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Mercedes-Benz CLK 500 review (2003-2007)
Model: Mercedes-Benz CLK 500 Sport
Engine: 5.5-litre V8, petrol
Transmission: Seven-speed automatic
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What is it?
A discreet Mercedes coupé with Porsche 911 rivalling pace. Outwardly, apart from the badge and the quad tailpipes you could be forgiven for thinking that this is just another lowly-engined CLK. But it isn’t. Indeed, the 500 badge itself is rather misleading, the V8 engine under the bonnet is a 5.5-litre unit, not the 5.0-litre that that badge suggests. What’s significant though, and allows this CLK to go Porsche baiting, is that the big V8 produces 383bhp, which is around 20bhp more than the old 5.5-litre engine that used to power the CLK 55 AMG. What’s more all that performance is wrapped up in a relatively standard CLK body, so nobody really knows the huge power you’re packing.
Where does it fit?
The CLK range spans a wide range of potential rivals. At one end of its spectrum there are BMW 3 Series coupé competitors, and at the other cars like the CLK 500 which are more in the BMW 6 Series, Porsche 911 and Maserati GT sphere, in both performance and price. As standard this CLK 500 comes in at just under £50k, but add all the extras of our test car – like the navigation system, premium audio, ventilated seats, bi-xenon lights and telephone pre-wiring and you can easily add several thousand pounds to that.
Is it for you?
Coupés aren’t bought with the same rationale as regular cars, their style, image and performance being high on any buyer’s list of considerations. The CLK certainly fills the style brief, though it does suffer slightly from being available with far lowlier engines when it comes to the one of image. However, that 5.5-litre V8 more than compensates with its performance. It’s a strange, yet desirable combination. A hugely fast, and surprisingly practical coupé, in a body that’s elegant and stylish, that doesn’t feel the need to shout about its performance.
What does it do well?
Accelerate. With 383bhp and a 391lb ft of torque the CLK 500 manages the 0-62mph sprint in just 5.2 seconds. It’ll not take long before it reaches its 155 electronically limited top-speed either. It’s refined too, the engine noise only present when you want it to be, and it’s a lovely sound anyway. Comfort is excellent, the seats firm but supportive, while the way the seatbelt is presented to you on a projecting arm when you enter the car will never cease to please. The ride is compliant even on the lowered Sport suspension, the interior remarkably spacious and the boot huge. You really could use the CLK as an alternative to a regular saloon.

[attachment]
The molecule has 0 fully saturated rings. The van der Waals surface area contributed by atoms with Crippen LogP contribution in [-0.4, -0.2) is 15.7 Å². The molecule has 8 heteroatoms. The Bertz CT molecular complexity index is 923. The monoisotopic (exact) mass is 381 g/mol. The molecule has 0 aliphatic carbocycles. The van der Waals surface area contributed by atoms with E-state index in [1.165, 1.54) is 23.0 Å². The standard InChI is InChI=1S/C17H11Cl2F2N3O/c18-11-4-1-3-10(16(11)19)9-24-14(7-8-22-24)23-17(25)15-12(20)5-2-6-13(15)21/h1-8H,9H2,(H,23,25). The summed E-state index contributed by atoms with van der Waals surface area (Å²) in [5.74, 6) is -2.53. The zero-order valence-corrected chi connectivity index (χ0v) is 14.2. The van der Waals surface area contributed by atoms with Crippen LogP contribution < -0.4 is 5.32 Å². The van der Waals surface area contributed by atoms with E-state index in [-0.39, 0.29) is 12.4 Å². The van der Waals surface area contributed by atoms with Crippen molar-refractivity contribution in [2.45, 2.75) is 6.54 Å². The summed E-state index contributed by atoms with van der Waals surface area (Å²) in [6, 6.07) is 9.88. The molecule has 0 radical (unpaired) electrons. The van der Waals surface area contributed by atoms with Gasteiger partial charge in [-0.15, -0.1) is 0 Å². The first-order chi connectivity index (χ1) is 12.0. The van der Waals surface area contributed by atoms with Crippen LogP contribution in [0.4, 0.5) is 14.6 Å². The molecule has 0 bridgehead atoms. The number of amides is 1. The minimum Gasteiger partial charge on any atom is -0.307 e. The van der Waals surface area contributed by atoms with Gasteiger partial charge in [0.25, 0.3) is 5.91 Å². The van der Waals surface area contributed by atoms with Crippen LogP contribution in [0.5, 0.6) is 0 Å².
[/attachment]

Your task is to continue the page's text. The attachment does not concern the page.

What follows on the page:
What doesn’t it do well?
The engine might be mighty but it’s attached to a seven-speed automatic transmission. It’s forever changing, and isn’t as smooth as its old five and six-speed predecessors. You can quicken it up and take over via the wheel-mounted paddles, but to do so is rather at odds with having an automatic in the first place. Similarly, the CLK might have Porsche rivalling pace, but it’s not got its poise. There’s no feel through the steering, and the weighting feels very artificial and inconsistent. Many of the options featuring on our test car – things like parking sensors – are offered as standard kit on much, much cheaper cars. Similarly, Mercedes and their luxury rivals need to look at how much they charge for things like sat nav - £2k is way too much.
What’s it like to live with?
There’s no denying that all that power is addictive. The CLK might be happy burbling along at half throttle, but explore the deeper recesses of the accelerator pedal’s movement and you’re treated to quite silly performance. What’s even more enjoyable is that this CLK doesn’t shout about all that potential, either. As a day-to-day driver it’s much like all CLKs, being comfortable, and very practical. Those rear seats are actually quite useful, and the boot is massive. So long as you don’t expect it to keep up with a Porsche on a challenging road, you’ll be more than happy.
How green is it?
Unsurprisingly a 5.5-litre V8 engine isn’t going to deliver the sort of green credentials that politicians and activists would like it to. But it’s actually rather impressive when looked at rationally. Combined consumption is quoted at 24.8mpg, and CO2 emissions are 273gkm. To put that into perspective that’s significantly more power, and performance while offering better emissions and consumption than a CLK 430 would have managed in 2002.
Would we buy it?
It’d certainly be on our shortlist. Although in this arena we find it difficult to ignore cars like the 911 or Jaguar’s XK, the CLK appeals because it’s so understated. The performance is there when you want it, and unlike any of its direct rivals, it’s a proper four-seater. A BMW M3 would thrill more as a drivers’ car, but it’s far less discreet than the CLK, and for many buyers that’s hugely appealing.
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